Senate votes down GOP bill to curb the EPA
The Obama administration and its Senate allies beat back a months-long drive by congressional Republicans to strip the Environmental Protection Agency of its ability to regulate greenhouse gases, the heat-trapping emissions that most scientists believe are the main contributor to global climate change.
The Republican effort has focused on limiting the EPA’s regulatory powers and its program to reduce carbon dioxide emissions from vehicles, power plants and oil refineries, the biggest emitters of greenhouse gases.
The Senate bill, sponsored by Minority Leader Mitch McConnell (R-Ky.) and Sen. James M. Inhofe (R-Okla.) and backed by most big-business lobbies, failed Wednesday in a 50-50 vote. Sixty votes were required to overcome the possibility of a filibuster.
The Senate vote effectively dooms companion legislation that is expected to be approved by the Republican-controlled House on Thursday.
“It’s clear the Senate rejected efforts to tie the hands of the EPA to limit life-threatening pollution,” said Franz Matzner, climate and air legislative director for the Natural Resources Defense Council. “Every day that goes by, we see that the choice between jobs and healthy lungs is a false choice.”
Republicans described greenhouse gas regulation as a threat to the economy.
“EPA regulation of carbon is the worst possible outcome and a disaster in the making,” said Sen. Lindsey Graham (R-S.C.). “The EPA will put burdens on consumers and businesses they cannot handle. It has long been clear to me that elected representatives should write the rules, not the EPA.”
In focusing on the EPA, the GOP has been laying the groundwork for what they hope will be an effective 2012 campaign narrative: The agency should be viewed as a job-killing bureaucracy, proof that the Obama administration is indifferent to the needs of business and average Americans.
The Republican charge on the EPA put Democrats on the defensive, leading them to draft three less-Draconian bills to limit the agency’s powers. Those bills offered an alternative vote to protect at least a dozen senators who will face tough reelection battles next year. But none got more than 12 votes.
Four Democrats voted for the McConnell-Inhofe bill that would have gutted the EPA’s authority, including Sens. Mary L. Landrieu of Louisiana, Mark Pryor of Arkansas, Ben Nelson of Nebraska and Joe Manchin III of West Virginia. One Republican, Sen. Susan Collins of Maine, voted against it.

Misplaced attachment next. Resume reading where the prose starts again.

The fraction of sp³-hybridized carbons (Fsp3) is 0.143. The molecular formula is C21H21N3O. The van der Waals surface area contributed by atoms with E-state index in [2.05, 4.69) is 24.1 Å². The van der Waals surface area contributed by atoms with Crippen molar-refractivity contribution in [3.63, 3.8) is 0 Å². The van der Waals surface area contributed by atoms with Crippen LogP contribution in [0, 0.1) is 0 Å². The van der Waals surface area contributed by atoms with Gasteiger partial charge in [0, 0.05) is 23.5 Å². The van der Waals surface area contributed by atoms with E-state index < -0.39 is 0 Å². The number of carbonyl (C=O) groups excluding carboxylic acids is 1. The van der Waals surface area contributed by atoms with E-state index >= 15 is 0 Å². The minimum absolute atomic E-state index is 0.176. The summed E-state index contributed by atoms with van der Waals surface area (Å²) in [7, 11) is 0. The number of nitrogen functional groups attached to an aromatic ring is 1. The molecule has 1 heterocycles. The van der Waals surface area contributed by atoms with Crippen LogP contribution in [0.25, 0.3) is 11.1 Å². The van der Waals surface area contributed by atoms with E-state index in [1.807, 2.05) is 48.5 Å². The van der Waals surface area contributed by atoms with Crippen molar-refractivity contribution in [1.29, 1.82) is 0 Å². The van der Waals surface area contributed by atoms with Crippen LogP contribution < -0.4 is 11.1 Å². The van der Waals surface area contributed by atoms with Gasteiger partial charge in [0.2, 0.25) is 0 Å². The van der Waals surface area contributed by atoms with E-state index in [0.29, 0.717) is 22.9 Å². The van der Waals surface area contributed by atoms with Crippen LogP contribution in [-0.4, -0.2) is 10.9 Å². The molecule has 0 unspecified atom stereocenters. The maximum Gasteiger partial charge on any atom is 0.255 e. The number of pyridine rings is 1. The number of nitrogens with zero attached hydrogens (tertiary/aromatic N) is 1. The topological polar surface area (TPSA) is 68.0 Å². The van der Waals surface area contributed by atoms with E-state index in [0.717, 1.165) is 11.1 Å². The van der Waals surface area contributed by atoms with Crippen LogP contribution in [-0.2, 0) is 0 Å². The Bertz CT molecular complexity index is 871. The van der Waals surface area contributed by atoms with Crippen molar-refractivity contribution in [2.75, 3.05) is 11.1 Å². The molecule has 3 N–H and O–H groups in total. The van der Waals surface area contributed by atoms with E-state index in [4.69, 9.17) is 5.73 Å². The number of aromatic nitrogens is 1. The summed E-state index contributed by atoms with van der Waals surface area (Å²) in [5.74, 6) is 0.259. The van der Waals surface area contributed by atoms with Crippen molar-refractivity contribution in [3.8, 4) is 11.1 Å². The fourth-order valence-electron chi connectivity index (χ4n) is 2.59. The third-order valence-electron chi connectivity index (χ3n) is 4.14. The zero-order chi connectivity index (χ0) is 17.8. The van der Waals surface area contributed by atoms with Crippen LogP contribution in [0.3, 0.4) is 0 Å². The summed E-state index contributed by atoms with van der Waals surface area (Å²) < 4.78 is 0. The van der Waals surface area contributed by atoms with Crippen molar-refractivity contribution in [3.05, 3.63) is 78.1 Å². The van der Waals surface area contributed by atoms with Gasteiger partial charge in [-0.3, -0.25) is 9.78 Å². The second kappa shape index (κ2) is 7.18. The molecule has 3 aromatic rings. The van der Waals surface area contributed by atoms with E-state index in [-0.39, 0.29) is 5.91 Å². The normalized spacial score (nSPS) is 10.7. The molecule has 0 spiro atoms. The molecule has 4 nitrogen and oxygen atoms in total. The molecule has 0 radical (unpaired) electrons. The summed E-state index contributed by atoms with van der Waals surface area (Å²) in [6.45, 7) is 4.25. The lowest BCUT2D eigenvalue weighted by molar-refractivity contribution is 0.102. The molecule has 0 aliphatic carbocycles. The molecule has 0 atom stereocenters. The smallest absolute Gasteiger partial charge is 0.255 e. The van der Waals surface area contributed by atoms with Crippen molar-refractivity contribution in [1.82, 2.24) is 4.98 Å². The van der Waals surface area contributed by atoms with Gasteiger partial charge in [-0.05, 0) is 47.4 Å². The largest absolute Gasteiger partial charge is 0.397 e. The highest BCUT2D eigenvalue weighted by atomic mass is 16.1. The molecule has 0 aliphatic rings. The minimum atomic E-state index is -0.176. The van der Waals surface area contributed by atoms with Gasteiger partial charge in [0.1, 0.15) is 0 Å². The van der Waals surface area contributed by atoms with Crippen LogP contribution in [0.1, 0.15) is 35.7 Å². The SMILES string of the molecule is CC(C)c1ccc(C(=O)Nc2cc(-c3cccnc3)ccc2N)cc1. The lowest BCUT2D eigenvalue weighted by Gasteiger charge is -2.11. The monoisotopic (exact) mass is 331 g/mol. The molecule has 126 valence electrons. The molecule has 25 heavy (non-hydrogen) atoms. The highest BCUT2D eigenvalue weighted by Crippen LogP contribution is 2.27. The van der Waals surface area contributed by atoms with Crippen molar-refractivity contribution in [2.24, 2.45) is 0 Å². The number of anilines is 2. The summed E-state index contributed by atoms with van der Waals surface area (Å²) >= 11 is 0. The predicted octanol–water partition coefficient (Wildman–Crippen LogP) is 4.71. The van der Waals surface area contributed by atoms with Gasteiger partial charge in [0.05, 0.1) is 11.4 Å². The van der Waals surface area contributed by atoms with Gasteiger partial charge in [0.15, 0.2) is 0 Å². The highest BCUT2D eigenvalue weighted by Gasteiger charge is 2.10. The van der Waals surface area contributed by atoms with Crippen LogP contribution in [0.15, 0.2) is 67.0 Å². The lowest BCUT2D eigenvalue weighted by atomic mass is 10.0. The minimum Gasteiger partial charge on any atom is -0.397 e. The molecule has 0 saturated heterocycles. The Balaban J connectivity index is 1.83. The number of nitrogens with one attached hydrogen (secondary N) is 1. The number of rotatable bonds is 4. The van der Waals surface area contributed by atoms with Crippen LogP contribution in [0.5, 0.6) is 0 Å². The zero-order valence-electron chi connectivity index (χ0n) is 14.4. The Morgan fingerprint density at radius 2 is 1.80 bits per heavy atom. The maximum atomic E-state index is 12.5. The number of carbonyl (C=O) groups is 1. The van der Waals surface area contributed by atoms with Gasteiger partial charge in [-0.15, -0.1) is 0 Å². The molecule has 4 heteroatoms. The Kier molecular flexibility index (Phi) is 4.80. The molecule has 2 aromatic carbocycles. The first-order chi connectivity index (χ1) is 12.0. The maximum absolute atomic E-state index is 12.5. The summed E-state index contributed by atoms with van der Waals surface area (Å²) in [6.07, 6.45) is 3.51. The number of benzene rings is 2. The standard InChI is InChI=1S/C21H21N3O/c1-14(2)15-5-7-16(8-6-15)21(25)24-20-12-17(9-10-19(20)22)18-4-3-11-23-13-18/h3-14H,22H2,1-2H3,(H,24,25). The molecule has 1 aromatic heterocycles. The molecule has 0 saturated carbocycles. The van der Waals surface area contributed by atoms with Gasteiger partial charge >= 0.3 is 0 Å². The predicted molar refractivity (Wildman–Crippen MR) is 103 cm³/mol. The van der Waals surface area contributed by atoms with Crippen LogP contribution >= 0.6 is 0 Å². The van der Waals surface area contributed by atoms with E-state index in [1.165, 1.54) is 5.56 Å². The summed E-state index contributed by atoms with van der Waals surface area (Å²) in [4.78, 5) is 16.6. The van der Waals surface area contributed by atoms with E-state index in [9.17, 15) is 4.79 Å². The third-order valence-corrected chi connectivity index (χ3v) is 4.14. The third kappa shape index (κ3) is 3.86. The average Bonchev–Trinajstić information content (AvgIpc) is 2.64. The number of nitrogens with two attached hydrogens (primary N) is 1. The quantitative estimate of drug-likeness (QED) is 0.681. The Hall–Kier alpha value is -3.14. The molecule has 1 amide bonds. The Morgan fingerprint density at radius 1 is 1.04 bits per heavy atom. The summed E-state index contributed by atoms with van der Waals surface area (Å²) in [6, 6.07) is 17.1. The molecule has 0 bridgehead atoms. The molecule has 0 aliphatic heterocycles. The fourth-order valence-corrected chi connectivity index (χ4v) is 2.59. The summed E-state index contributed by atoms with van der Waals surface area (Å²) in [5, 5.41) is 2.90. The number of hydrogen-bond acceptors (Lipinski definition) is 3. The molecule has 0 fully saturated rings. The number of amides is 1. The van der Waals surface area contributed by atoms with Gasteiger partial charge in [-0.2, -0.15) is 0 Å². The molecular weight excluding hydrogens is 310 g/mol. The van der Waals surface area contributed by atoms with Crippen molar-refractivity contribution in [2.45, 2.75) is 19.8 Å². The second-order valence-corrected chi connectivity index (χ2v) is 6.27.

“If anyone wants to go home and say, ‘I’m responsible for passing the largest tax increase in the history of America by not voting for the McConnell-Inhofe bill,’ then that will be a serious problem, not for me but for the senators that vote the wrong way,” said Inhofe, who has long challenged the science behind climate change theories.
The EPA’s regulation of greenhouse gases stems from a 2007 Supreme Court decision that compelled the agency to determine whether carbon dioxide and other emissions could be considered pollutants under the Clean Air Act, and if so, to limit them.
It remains to be seen whether the GOP’s anti-EPA stances will resonate with voters. Several recent polls have indicated that Americans greatly support the agency’s work under the Clean Air Act and do not want Congress meddling in it.
The White House praised the outcome.
“By rejecting efforts to rollback EPA’s common-sense steps to safeguard Americans from harmful pollution, the Senate also rejected an approach that would have increased the nation’s dependence on oil, contradicted the scientific consensus on global warming, and jeopardized America’s ability to lead the world in the clean-energy economy,” White House Press Secretary Jay Carney said in a statement.
Republicans and major business lobbies lamented the failure of the bills, asserting that their defeat would stunt job growth. But they claimed a minor victory in the 50-50 vote.
“Today, a record number of senators voted to stop the EPA from implementing a job-crushing, back-door cap-and-trade policy,” Sen. John Barrasso (R-Wyo.) said in an emailed statement. “Despite falling short of the 60 votes needed to stop the administration from moving forward, it is a momentous vote.”
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